As presidents Dmitri Medvedev and Obama prepare for a crucial first meeting on the sidelines of next month's G-20 meeting in London, what to do about Iran could be central to their efforts to recalibrate the troubled US-Russian relationship.
While most doubt the issue can derail the negotiations for a new bilateral strategic arms control accord that are expected to take center stage later this year, many see them as the acid test of whether the two countries will be able to form a fruitful partnership for tackling a wider range of global security problems.
"There are a host of questions where tight cooperation between Russia and the US could bring about results," says Viktor Kremeniuk, deputy director of the official Institute of USA-Canada Studies in Moscow. "But we feel that the US needs to change its attitude toward Russia, and begin to treat us as a partner and not as a follower that will simply fall into line. Establishing that kind of relationship is the key to reaching accord on Iran and other burning problems."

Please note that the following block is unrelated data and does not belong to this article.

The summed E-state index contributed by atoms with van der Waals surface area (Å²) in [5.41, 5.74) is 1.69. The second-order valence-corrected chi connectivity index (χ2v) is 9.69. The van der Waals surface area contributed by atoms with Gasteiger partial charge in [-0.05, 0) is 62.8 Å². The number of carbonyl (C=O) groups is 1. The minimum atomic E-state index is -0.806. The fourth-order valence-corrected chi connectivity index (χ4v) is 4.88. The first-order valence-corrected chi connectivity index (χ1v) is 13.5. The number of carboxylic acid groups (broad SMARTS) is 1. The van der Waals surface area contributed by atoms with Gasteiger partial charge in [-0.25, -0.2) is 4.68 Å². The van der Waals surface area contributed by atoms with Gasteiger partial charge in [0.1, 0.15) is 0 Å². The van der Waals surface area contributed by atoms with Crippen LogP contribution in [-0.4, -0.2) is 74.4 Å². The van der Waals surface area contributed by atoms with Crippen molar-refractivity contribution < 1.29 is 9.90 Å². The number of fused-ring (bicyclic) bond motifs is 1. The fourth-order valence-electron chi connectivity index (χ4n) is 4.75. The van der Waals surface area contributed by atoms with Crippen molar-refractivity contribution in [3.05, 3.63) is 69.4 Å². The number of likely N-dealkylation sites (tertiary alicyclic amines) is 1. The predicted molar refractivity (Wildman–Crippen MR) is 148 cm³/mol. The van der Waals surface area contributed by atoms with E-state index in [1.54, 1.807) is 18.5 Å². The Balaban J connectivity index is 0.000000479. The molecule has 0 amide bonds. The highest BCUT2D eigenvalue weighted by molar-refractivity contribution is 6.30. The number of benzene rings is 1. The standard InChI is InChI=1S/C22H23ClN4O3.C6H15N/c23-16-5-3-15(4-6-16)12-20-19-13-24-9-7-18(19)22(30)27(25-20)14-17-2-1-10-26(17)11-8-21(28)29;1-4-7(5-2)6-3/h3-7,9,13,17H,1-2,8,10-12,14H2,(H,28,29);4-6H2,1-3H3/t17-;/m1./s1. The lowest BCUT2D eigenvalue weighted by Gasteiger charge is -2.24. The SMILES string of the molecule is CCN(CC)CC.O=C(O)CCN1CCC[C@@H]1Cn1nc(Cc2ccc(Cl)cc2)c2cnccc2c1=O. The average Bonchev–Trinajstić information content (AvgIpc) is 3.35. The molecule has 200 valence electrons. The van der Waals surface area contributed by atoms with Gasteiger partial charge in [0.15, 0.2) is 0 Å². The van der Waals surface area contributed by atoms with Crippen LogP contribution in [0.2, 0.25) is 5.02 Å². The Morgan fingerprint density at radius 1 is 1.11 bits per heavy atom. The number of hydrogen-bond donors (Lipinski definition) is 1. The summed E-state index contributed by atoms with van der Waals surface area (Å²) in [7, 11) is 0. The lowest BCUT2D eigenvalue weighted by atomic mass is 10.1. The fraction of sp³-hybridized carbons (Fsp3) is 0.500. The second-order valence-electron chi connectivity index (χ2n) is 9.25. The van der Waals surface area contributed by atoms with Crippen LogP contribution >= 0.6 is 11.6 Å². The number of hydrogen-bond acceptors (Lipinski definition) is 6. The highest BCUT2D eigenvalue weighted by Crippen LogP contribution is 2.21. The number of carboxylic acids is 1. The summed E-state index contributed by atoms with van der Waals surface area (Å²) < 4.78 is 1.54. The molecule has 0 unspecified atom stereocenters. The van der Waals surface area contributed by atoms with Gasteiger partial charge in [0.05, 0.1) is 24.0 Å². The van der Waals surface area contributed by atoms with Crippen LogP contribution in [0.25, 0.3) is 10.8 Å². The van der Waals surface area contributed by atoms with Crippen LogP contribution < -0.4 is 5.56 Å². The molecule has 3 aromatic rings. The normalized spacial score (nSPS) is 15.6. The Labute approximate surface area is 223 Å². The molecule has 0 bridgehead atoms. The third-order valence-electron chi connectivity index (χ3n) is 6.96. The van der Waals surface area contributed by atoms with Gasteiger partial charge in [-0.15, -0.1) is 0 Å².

Though Russia is not one of Iran's top trading partners (those would be Japan, China, Germany, and Italy) it has become the Islamic Republic's chief supplier of sophisticated weaponry and civilian nuclear technology. Russian security experts insist that these ties are less important than Moscow's principle differences with the US over the appropriate ways to engage with Iran over its known uranium-enrichment program and its suspected drive to obtain nuclear weapons. As a member of the UN Security Council, Russia has supported three rounds of mild sanctions against Iran, but vetoed a set of tougher measures last year.